Go hunting for recyclables in the second lesson in this series on conservation. Using the included scavenger hunt worksheet, learners search their homes for paper, glass, metal, and plastic items that can be recycled as well as food waste that can be composted. Their findings are shared during a discussion that explores the wide variety of items that can be recycled. A fun Earth Day activity that helps children develop environmentally friendly habits.
Students can learn about protecting the environment through these recycling lesson plans.
Students participate activities related to recycling in this unit. They examine how recycling is good for the environment and how to make their ideas heard.
You can never be too young to get involved in composting or recycling. Here is a lesson that has been made for the very littlest learners and it's all about the importance of conservation. They'll sort compostable and recyclable objects, and then create a classroom composting bin. After lunch, they'll work together to get in the habit of sorting their waste into either the composting bin or recycle bin.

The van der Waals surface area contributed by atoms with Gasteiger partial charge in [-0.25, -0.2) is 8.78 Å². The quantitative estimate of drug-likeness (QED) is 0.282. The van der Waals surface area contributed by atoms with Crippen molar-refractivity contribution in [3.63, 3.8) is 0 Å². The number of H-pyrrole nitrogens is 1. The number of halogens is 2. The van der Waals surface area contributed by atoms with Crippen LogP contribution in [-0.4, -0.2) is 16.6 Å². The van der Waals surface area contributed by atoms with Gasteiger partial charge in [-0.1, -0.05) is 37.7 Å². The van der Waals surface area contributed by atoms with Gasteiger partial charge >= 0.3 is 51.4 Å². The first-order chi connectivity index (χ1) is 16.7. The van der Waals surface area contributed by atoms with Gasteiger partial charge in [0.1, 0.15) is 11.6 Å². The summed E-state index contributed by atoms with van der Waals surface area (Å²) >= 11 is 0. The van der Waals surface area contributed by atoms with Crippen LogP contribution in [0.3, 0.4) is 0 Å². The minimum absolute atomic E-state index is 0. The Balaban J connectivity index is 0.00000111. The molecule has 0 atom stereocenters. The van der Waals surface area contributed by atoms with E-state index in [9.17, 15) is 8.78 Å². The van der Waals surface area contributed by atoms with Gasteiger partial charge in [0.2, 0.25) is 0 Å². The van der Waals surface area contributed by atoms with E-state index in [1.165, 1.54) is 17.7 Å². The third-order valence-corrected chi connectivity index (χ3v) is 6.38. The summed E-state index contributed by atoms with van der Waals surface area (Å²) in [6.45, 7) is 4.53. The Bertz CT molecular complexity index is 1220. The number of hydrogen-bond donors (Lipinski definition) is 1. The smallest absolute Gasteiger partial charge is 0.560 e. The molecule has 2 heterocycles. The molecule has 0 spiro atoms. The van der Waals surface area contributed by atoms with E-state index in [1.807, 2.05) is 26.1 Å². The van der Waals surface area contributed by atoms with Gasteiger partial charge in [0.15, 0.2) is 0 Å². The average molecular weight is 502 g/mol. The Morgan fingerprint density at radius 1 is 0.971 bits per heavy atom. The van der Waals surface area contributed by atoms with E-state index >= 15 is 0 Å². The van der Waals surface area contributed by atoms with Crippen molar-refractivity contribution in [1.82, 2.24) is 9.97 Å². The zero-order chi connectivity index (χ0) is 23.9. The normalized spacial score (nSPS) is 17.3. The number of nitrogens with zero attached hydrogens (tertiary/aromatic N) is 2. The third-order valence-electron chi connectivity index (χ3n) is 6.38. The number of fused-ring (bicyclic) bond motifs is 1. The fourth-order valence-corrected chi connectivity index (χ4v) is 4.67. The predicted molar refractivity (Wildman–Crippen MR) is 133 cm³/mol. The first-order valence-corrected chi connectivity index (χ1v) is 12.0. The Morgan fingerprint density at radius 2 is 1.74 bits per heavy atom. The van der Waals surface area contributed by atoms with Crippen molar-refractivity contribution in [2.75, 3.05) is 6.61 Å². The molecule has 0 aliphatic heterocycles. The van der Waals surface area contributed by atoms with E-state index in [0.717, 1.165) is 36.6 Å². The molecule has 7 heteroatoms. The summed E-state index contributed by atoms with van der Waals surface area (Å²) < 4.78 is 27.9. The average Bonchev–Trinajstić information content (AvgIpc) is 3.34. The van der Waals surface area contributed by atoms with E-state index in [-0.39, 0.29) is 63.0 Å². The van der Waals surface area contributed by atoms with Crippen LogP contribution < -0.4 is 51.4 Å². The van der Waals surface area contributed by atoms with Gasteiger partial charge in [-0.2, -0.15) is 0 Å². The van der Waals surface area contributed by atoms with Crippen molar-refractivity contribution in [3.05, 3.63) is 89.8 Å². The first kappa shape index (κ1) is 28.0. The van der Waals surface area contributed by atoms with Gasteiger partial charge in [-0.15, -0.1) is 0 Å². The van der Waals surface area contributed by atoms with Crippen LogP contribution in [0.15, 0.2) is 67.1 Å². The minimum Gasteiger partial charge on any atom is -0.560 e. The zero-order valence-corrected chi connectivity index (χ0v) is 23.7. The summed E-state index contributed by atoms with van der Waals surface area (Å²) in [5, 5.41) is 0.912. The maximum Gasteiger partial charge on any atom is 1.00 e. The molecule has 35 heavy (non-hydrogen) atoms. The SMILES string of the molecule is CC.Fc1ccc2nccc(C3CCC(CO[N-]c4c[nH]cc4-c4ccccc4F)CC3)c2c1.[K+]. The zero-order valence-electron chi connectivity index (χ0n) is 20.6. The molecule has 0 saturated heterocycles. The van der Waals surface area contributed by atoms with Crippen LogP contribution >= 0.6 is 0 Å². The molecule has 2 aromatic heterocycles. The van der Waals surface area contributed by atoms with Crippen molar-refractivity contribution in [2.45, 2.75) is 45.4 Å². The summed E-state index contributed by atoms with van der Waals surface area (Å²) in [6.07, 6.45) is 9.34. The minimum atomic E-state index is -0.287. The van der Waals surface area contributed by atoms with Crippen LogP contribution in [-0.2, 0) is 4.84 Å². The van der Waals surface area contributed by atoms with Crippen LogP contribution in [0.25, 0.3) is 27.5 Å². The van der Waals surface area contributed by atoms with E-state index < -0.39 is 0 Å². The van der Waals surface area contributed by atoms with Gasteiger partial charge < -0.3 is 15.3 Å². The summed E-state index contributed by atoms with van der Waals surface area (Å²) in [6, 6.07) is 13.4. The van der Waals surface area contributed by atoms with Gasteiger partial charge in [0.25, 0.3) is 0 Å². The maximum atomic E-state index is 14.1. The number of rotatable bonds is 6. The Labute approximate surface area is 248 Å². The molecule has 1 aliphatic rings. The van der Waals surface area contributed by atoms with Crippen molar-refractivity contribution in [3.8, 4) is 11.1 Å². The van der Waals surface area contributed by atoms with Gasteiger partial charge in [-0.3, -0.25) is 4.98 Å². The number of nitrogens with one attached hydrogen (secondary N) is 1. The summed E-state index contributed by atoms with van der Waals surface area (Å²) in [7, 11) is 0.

Students brainstorm and share opinions about products that can be reused or recycled after reading the article, "Seattle's Recycling Success Is Being Measured in Scraps." They then investigate, analyze and evaluate articles on recycling to create an article for a newsletter.
Learners investigate the reasons for and processes of Recycling and Composting. In this environmental instructional activity, students learn to identify renewable and nonrenewable resources and then practice recycling by making recycled paper and composting organic materials.
Students participate in activities to understand the feelings of the community about recycling. In this recycling lesson, students look at opposing views on recycling.
In this recycling worksheet, students write a recycling plan for curbside and for drop-off recycling and complete a word search. Students write 30 answers.